They helped me back to the sledge, which was a lot easier than getting to the teepee as it was downhill so I slithered on my bottom most of the way!
Once we returned to the starting point, I had another opportunity to stroke the dogs but they were far more interested in the food that they knew they were going to receive!
In the evening, we had booked to go to the sky station. It was our last chance to see the Northern Lights. The staff at the mountain lodge had arranged for me to be picked up directly from the Lodge as usually you are expected to walk to the starting point for the cable cars. They had told me that it was about 200 m but it was a lot further than that! When we arrived at the cable cars, the operators stop the cable cars so that I would have more time to clamber in, and then my wheelchair was put into the cable car directly behind me so that it would arrive at pretty much the same time as me and I could be transferred directly into it. Again, that the top they stopped the cable cars completely so that I had time to climb out of the car and get into my wheelchair. I was very pleased to see that it all looked like level access up there.
At this point I should mention that nobody warned us just how exceedingly cold it was going to get as we travelled up on the cable car. At the start of the journey my husband and I were enjoying the journey but by halfway up we were almost crying from the cold and we couldn’t wait for the journey to be over. If you do this, make sure you put on every single layer that you have because it gets ridiculously cold as you ascend through the darkness.
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At the top, there is the sky station where they serve very welcome hot drinks and I think some food too. I think you can book to go there for dinner if you wish. We sat inside and 1 of the staff who worked behind the counter said that he would let us know as soon as the Northern Lights appeared, and to help us get to a good viewing position. He was as good as his word. Excitedly, we flattened waited in the sky station, peering out of the large windows, into the dark night. Then suddenly there was a commotion and everybody started rushing outside. The staff member came over, grabbed me and my wheelchair, and started pushing us outside, calling for people to make way and letters through. He pushed us right to the edge of the viewing platform, and there, swirling above us, was an amazing display of green vapours. They moved around the sky, appearing and disappearing and we need to move our position quite regularly in order to keep a good view. It was truly breath-taking. They disappeared for quite a time and we were just about to head back indoors when they reappeared, dancing tantalisingly over our heads. Some people laid down in the snow to watch the display but I just craned my neck upwards like most people. We did try to photograph the lights but I think you need specialist equipment to take this kind of photo. The only photo we have is of me looking excitedly upwards as I watched the Northern Lights swirl overhead. The display lasted about half-an-hour, then we went back inside just in case there was another display. I risked a trip to the outdoor toilet, and I wish I hadn’t! With the amount of money that the sky station makes, it is quite disgusting that they have not invested in proper toilets. There is definitely no disabled toilet and the toilets that there are do not have lights and are dirty and smelly. You need to have leg strength to hover because you definitely do not want to come into contact with any surface there!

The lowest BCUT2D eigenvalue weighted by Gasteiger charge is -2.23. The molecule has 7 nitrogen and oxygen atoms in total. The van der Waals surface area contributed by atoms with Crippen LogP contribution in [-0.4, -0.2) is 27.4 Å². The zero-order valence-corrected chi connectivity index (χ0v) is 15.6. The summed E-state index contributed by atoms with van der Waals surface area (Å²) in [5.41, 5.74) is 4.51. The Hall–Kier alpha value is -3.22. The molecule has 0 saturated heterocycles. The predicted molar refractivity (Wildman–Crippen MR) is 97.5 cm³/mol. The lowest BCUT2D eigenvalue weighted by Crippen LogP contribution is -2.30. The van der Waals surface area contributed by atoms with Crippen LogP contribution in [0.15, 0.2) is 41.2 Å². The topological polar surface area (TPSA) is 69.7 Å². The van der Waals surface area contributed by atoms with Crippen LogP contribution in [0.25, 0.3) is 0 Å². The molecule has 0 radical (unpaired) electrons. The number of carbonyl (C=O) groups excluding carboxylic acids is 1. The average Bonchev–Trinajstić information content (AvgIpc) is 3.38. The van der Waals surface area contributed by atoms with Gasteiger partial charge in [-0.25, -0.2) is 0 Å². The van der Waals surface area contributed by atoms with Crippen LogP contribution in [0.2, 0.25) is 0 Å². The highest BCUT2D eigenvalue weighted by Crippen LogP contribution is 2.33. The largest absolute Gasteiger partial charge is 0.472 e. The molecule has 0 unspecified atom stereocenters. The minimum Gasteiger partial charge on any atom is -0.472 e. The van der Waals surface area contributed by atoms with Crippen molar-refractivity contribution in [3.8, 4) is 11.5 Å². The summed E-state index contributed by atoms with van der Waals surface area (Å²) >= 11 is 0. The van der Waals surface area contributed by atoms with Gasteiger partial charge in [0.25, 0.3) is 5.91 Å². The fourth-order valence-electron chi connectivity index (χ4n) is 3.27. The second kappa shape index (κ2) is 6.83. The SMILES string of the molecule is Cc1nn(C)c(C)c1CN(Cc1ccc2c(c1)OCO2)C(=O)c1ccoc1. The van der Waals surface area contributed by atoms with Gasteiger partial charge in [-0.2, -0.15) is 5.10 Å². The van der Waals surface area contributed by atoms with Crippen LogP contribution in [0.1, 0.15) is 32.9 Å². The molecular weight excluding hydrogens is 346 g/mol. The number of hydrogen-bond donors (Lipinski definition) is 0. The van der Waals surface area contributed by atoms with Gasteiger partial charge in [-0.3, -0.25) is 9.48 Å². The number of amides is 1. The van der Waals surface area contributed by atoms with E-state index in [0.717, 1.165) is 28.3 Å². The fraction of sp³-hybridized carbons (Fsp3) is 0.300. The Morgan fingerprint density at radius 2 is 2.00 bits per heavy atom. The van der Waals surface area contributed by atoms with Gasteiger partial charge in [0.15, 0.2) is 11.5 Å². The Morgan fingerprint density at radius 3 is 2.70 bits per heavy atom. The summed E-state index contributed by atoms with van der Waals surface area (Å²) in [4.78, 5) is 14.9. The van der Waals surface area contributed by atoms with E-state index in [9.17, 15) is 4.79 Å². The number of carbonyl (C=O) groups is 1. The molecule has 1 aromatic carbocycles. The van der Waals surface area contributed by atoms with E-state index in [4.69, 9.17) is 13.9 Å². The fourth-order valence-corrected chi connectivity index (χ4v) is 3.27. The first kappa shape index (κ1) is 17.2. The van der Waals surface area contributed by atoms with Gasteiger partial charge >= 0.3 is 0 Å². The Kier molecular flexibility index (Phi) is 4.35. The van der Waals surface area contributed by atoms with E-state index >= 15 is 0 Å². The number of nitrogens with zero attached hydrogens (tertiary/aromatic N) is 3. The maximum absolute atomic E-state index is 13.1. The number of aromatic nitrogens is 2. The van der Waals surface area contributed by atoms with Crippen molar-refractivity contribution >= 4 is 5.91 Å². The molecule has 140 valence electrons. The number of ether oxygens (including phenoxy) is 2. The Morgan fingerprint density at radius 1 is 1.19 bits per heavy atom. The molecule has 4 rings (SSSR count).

Eventually, we took the cable car back down with my wheelchair following us. It did not feel the cold going down as I guess it got warmer as you descended, although warmer is probably not the right word to use, just less freezing cold!
I am so glad that we saw the Northern Lights. They really were spectacular and if we hadn’t seen them, then we would have been very disappointed. I would definitely recommend this experience to wheelchair users, but with the caveat that you need to be able to get into unadapted vehicles and be able to transfer on to the cable car and the husky sledge if you are planning to also do that experience. It is definitely worth the trip and it is an incredibly rewarding experience that you will remember forever.